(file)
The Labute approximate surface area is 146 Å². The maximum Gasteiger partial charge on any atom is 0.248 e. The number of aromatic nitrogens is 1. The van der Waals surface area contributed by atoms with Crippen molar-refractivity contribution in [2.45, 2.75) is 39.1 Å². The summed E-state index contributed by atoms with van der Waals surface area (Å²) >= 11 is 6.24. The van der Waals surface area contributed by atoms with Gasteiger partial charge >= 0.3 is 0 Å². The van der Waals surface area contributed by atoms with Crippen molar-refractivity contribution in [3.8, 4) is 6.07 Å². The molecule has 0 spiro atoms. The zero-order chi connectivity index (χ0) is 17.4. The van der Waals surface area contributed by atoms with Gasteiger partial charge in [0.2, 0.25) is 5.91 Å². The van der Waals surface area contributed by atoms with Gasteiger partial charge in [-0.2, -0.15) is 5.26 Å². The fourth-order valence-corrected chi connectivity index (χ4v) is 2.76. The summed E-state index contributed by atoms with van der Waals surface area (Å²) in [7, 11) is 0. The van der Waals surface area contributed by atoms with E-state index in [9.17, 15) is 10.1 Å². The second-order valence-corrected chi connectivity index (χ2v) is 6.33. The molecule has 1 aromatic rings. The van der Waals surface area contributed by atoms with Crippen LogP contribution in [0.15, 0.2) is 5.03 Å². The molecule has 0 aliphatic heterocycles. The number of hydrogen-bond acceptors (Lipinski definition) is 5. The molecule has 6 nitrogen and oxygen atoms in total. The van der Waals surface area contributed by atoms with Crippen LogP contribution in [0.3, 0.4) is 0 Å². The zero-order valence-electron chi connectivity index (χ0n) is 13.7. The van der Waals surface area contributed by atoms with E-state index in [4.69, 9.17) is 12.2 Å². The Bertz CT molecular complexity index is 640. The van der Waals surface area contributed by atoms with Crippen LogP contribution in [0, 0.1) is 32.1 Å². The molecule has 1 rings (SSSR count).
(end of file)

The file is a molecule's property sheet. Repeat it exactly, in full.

The Labute approximate surface area is 146 Å². The maximum Gasteiger partial charge on any atom is 0.248 e. The number of aromatic nitrogens is 1. The van der Waals surface area contributed by atoms with Crippen molar-refractivity contribution in [2.45, 2.75) is 39.1 Å². The summed E-state index contributed by atoms with van der Waals surface area (Å²) >= 11 is 6.24. The van der Waals surface area contributed by atoms with Gasteiger partial charge >= 0.3 is 0 Å². The van der Waals surface area contributed by atoms with Crippen molar-refractivity contribution in [3.8, 4) is 6.07 Å². The molecule has 0 spiro atoms. The zero-order chi connectivity index (χ0) is 17.4. The van der Waals surface area contributed by atoms with Gasteiger partial charge in [0.2, 0.25) is 5.91 Å². The van der Waals surface area contributed by atoms with Gasteiger partial charge in [-0.2, -0.15) is 5.26 Å². The fourth-order valence-corrected chi connectivity index (χ4v) is 2.76. The summed E-state index contributed by atoms with van der Waals surface area (Å²) in [7, 11) is 0. The van der Waals surface area contributed by atoms with E-state index in [9.17, 15) is 10.1 Å². The second-order valence-corrected chi connectivity index (χ2v) is 6.33. The molecule has 1 aromatic rings. The van der Waals surface area contributed by atoms with Crippen LogP contribution in [0.15, 0.2) is 5.03 Å². The molecule has 0 aliphatic heterocycles. The number of hydrogen-bond acceptors (Lipinski definition) is 5. The molecule has 6 nitrogen and oxygen atoms in total. The van der Waals surface area contributed by atoms with Crippen LogP contribution in [0.3, 0.4) is 0 Å². The zero-order valence-electron chi connectivity index (χ0n) is 13.7. The van der Waals surface area contributed by atoms with E-state index in [4.69, 9.17) is 12.2 Å². The Bertz CT molecular complexity index is 640. The van der Waals surface area contributed by atoms with Crippen LogP contribution in [0, 0.1) is 32.1 Å². The molecule has 1 rings (SSSR count).